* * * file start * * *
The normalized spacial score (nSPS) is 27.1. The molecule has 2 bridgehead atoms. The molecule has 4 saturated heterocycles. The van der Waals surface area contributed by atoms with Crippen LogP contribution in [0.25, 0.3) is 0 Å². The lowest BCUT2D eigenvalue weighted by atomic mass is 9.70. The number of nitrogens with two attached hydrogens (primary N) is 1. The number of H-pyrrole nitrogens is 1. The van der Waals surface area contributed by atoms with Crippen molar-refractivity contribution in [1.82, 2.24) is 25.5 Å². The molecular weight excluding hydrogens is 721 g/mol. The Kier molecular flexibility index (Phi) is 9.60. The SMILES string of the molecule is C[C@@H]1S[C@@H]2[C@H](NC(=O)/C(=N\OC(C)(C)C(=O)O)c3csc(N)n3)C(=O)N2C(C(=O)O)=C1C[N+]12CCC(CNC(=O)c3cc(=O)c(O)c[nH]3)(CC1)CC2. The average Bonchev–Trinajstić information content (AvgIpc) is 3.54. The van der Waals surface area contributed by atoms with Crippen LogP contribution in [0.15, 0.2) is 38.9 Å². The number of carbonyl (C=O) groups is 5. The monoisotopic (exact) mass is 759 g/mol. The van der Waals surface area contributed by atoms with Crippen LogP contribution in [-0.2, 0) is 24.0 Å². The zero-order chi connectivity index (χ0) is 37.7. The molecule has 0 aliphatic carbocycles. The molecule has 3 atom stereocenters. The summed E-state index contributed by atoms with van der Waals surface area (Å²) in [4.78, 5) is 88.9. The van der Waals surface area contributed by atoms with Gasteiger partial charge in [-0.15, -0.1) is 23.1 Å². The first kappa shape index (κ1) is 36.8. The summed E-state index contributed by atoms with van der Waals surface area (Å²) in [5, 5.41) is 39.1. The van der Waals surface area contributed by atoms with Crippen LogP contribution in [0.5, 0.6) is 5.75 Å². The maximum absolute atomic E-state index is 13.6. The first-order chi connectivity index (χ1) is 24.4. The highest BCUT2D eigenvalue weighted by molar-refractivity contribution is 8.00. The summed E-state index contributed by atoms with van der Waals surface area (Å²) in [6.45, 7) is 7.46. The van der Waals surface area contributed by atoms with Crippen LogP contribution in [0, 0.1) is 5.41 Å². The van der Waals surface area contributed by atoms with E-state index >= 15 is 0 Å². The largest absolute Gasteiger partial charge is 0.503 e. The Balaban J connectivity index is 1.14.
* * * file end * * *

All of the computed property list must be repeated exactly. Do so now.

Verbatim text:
The normalized spacial score (nSPS) is 27.1. The molecule has 2 bridgehead atoms. The molecule has 4 saturated heterocycles. The van der Waals surface area contributed by atoms with Crippen LogP contribution in [0.25, 0.3) is 0 Å². The lowest BCUT2D eigenvalue weighted by atomic mass is 9.70. The number of nitrogens with two attached hydrogens (primary N) is 1. The number of H-pyrrole nitrogens is 1. The van der Waals surface area contributed by atoms with Crippen molar-refractivity contribution in [1.82, 2.24) is 25.5 Å². The molecular weight excluding hydrogens is 721 g/mol. The Kier molecular flexibility index (Phi) is 9.60. The SMILES string of the molecule is C[C@@H]1S[C@@H]2[C@H](NC(=O)/C(=N\OC(C)(C)C(=O)O)c3csc(N)n3)C(=O)N2C(C(=O)O)=C1C[N+]12CCC(CNC(=O)c3cc(=O)c(O)c[nH]3)(CC1)CC2. The average Bonchev–Trinajstić information content (AvgIpc) is 3.54. The van der Waals surface area contributed by atoms with Crippen LogP contribution in [0.15, 0.2) is 38.9 Å². The number of carbonyl (C=O) groups is 5. The monoisotopic (exact) mass is 759 g/mol. The van der Waals surface area contributed by atoms with Crippen LogP contribution in [-0.2, 0) is 24.0 Å². The zero-order chi connectivity index (χ0) is 37.7. The molecule has 0 aliphatic carbocycles. The molecule has 3 atom stereocenters. The summed E-state index contributed by atoms with van der Waals surface area (Å²) in [4.78, 5) is 88.9. The van der Waals surface area contributed by atoms with Gasteiger partial charge in [-0.15, -0.1) is 23.1 Å². The first kappa shape index (κ1) is 36.8. The summed E-state index contributed by atoms with van der Waals surface area (Å²) in [5, 5.41) is 39.1. The van der Waals surface area contributed by atoms with Crippen LogP contribution in [0.5, 0.6) is 5.75 Å². The maximum absolute atomic E-state index is 13.6. The first-order chi connectivity index (χ1) is 24.4. The highest BCUT2D eigenvalue weighted by molar-refractivity contribution is 8.00. The summed E-state index contributed by atoms with van der Waals surface area (Å²) in [6.45, 7) is 7.46. The van der Waals surface area contributed by atoms with Crippen LogP contribution in [0, 0.1) is 5.41 Å². The van der Waals surface area contributed by atoms with E-state index >= 15 is 0 Å². The largest absolute Gasteiger partial charge is 0.503 e. The Balaban J connectivity index is 1.14.